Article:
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Mercer's top 10 investment trends for 2010

The investment landscape has changed irrevocably since the Global Financial Crisis and investors will be wise to ensure their investment strategies reflect the lessons learned from this period.

Friday, January 22nd 2010, 2:54PM

Going into 2010 Mercer highlights what it sees as the top ten investment trends that investors should critically examine in order to successfully manage their investment portfolios for long-term outcomes.

  1. Changes to regulation could improve the investment environment
  2. Emerging market growth will outstrip developed markets, but equity markets may have priced this in
  3. Environmental, Social and Governance (ESG) factors will reappear on investors' radar
  4. Investors will critically examine their investment strategies in the context of evolving deflation/inflation risks
  5. Dynamic Asset Allocation (medium-term asset allocation tilts) will be de rigueur to capture market mispricing in the medium-term
  6. Investors will undertake more due-diligence on hedge fund strategies
  7. The big "macro" moves may be behind us - time to become "micro"?
  8. Funds will review the role of illiquid assets in their portfolios
  9. A weaker global banking system will create opportunities for private credit
  10. Diversification will remain key.

Martin Lewington, Head of Mercer New Zealand, examines the top ten investment trends for 2010 more closely:

 

1. Changes to regulation could improve the investment environment
The transformation of the local investment market will accelerate as Government-led initiatives in market development, taxation and advice regulation come to fruition. The Prime Minister, John Key, is expected to announce the Government's response to the Capital Market Development Taskforce report early in 2010.

The Taskforce's report was released in December of last year and made a number of recommendations designed to improve the quality of products available to investors and the advice they receive, improve businesses' access to capability and capital, and improve the regulatory regime.

If implemented, these recommendations will result in major changes to the investment landscape with a material impact on fiduciaries. The Tax Working Group will also release its final report early this year.

2. Emerging market growth will outstrip developed markets, but equity markets may have priced this in
The IMF predicts slow growth of 1.3% in advanced countries in 2010 will be out-stripped by growth of 5.1% in developing countries and a very rapid 7.3% in developing Asia.

China and India will be at the forefront of Asian growth but Korea, Indonesia and Vietnam will also grow fast. Looking further ahead, this pattern of faster growth in the Asian region is expected to continue.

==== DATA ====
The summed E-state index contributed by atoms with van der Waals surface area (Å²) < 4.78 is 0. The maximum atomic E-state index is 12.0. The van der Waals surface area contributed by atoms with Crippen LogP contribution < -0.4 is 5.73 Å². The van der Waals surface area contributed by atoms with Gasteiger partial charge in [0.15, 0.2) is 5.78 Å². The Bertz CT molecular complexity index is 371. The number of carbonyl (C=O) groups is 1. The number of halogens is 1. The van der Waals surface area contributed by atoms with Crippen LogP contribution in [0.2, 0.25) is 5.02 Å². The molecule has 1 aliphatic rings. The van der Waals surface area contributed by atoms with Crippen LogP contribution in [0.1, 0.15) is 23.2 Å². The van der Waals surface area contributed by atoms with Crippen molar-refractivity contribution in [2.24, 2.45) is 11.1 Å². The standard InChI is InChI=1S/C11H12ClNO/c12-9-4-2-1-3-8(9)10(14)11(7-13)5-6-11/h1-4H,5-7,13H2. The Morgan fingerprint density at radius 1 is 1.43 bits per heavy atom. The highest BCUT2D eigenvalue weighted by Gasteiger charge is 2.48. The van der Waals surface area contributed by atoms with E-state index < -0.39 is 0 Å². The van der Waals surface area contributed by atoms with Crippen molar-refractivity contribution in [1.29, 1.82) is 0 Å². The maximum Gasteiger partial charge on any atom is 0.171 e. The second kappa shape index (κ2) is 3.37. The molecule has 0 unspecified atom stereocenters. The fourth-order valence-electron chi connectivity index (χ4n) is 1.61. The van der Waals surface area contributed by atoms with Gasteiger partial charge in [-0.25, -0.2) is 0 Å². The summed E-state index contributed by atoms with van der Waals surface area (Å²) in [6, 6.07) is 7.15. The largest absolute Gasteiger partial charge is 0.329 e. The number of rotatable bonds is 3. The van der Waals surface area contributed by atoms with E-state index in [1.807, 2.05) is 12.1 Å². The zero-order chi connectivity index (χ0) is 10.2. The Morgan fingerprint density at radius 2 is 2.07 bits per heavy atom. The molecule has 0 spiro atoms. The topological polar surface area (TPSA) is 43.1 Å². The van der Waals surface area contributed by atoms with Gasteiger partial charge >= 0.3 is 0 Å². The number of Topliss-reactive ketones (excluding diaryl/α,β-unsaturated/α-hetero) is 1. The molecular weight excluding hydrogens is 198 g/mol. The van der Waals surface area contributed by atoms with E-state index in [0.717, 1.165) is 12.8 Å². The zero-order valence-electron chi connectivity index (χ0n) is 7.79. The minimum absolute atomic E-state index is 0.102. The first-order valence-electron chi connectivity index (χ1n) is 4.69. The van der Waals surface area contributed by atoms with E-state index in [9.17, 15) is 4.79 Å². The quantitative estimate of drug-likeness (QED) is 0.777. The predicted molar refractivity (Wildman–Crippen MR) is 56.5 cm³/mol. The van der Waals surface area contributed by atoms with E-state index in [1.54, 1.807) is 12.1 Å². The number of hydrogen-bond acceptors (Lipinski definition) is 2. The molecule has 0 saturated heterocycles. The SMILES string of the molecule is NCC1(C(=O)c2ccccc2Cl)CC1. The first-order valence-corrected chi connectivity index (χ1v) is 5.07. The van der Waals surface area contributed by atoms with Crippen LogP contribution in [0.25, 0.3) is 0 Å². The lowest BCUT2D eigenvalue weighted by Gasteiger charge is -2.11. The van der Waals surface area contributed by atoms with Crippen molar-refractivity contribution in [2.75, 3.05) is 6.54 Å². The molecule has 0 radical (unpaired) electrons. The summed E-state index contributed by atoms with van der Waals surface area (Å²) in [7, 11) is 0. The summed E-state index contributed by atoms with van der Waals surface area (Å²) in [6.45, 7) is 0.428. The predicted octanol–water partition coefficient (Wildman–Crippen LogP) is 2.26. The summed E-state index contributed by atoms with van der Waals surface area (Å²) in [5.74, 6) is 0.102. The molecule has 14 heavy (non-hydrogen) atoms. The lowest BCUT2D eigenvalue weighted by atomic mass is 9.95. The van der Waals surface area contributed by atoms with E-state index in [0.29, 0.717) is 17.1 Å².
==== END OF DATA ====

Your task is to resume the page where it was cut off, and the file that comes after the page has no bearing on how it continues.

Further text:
However, there has already been a surge in investment in emerging market equities, aided by the availability of ETF funds to retail investors. China's currency peg to the US dollar has resulted in very low interest rates relative to nominal GDP growth, and there is a risk that some emerging markets could move beyond fair valuations into "bubble" territory.

3. Environmental, Social and Governance (ESG) factors will reappear on the radar screen
As emerging markets become wealthier they will not continue to tolerate current pollution levels. They will also attempt to reduce the energy dependence of their growth and green house gas emissions.

A precipitating factor is that investors and their investment managers will need to integrate ESG factors into their process or be at risk of being blindsided. Developing legislation on issues such as climate change will also help to cement ESG into investment agendas.  

4. Investors will critically examine their investment strategies in the context of evolving deflation/inflation risks
Although the threat of sustained deflation in the US and Europe is diminishing, investors are concerned the accompanying policy response risks a renewed outbreak of inflation.

Faced with spiralling public sector debt ratios, and growing long-term budgetary obligations, investors have become sensitive to the possibility that some governments may seek to ‘inflate' their way out of debt. We anticipate few governments will risk such a destabilising option, but will need to quickly begin articulating measures to bring debt down to more manageable levels.

In 2010 investors are likely to begin demanding more credible fiscal exit strategies and begin to discriminate more carefully between leaders and laggards. For investors who believe some governments will still need to eventually print money in order to avoid default, we note typical inflation protection strategies are no longer especially cheap.